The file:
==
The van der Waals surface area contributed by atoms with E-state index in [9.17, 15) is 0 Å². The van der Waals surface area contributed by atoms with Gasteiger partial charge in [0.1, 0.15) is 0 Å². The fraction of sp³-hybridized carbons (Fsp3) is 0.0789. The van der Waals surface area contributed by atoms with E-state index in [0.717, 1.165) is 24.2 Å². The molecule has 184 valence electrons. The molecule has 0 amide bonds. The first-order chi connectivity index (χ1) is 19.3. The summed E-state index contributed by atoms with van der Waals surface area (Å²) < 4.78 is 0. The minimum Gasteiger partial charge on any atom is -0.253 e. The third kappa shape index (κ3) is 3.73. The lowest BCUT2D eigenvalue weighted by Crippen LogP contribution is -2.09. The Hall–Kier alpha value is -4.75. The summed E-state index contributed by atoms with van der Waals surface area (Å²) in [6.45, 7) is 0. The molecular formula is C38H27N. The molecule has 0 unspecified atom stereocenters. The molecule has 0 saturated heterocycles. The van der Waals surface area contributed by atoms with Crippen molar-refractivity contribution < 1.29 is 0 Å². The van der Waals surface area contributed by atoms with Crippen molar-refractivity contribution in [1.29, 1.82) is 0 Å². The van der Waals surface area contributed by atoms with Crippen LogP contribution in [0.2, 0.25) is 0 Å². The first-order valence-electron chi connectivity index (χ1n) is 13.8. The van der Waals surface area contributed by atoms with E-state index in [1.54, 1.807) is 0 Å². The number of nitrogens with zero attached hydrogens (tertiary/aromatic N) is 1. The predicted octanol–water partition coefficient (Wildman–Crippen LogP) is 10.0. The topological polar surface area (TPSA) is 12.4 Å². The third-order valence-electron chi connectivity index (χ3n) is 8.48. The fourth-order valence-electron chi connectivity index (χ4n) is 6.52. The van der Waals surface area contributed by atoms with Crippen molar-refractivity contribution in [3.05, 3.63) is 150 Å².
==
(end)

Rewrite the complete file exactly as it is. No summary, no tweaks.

The van der Waals surface area contributed by atoms with E-state index in [9.17, 15) is 0 Å². The van der Waals surface area contributed by atoms with Gasteiger partial charge in [0.1, 0.15) is 0 Å². The fraction of sp³-hybridized carbons (Fsp3) is 0.0789. The van der Waals surface area contributed by atoms with E-state index in [0.717, 1.165) is 24.2 Å². The molecule has 184 valence electrons. The molecule has 0 amide bonds. The first-order chi connectivity index (χ1) is 19.3. The summed E-state index contributed by atoms with van der Waals surface area (Å²) < 4.78 is 0. The minimum Gasteiger partial charge on any atom is -0.253 e. The third kappa shape index (κ3) is 3.73. The lowest BCUT2D eigenvalue weighted by Crippen LogP contribution is -2.09. The Hall–Kier alpha value is -4.75. The summed E-state index contributed by atoms with van der Waals surface area (Å²) in [6.45, 7) is 0. The molecular formula is C38H27N. The molecule has 0 unspecified atom stereocenters. The molecule has 0 saturated heterocycles. The van der Waals surface area contributed by atoms with Crippen molar-refractivity contribution < 1.29 is 0 Å². The van der Waals surface area contributed by atoms with Crippen molar-refractivity contribution in [1.29, 1.82) is 0 Å². The van der Waals surface area contributed by atoms with Crippen LogP contribution in [0.2, 0.25) is 0 Å². The first-order valence-electron chi connectivity index (χ1n) is 13.8. The van der Waals surface area contributed by atoms with E-state index in [1.54, 1.807) is 0 Å². The number of nitrogens with zero attached hydrogens (tertiary/aromatic N) is 1. The predicted octanol–water partition coefficient (Wildman–Crippen LogP) is 10.0. The topological polar surface area (TPSA) is 12.4 Å². The third-order valence-electron chi connectivity index (χ3n) is 8.48. The fourth-order valence-electron chi connectivity index (χ4n) is 6.52. The van der Waals surface area contributed by atoms with Crippen molar-refractivity contribution in [3.05, 3.63) is 150 Å².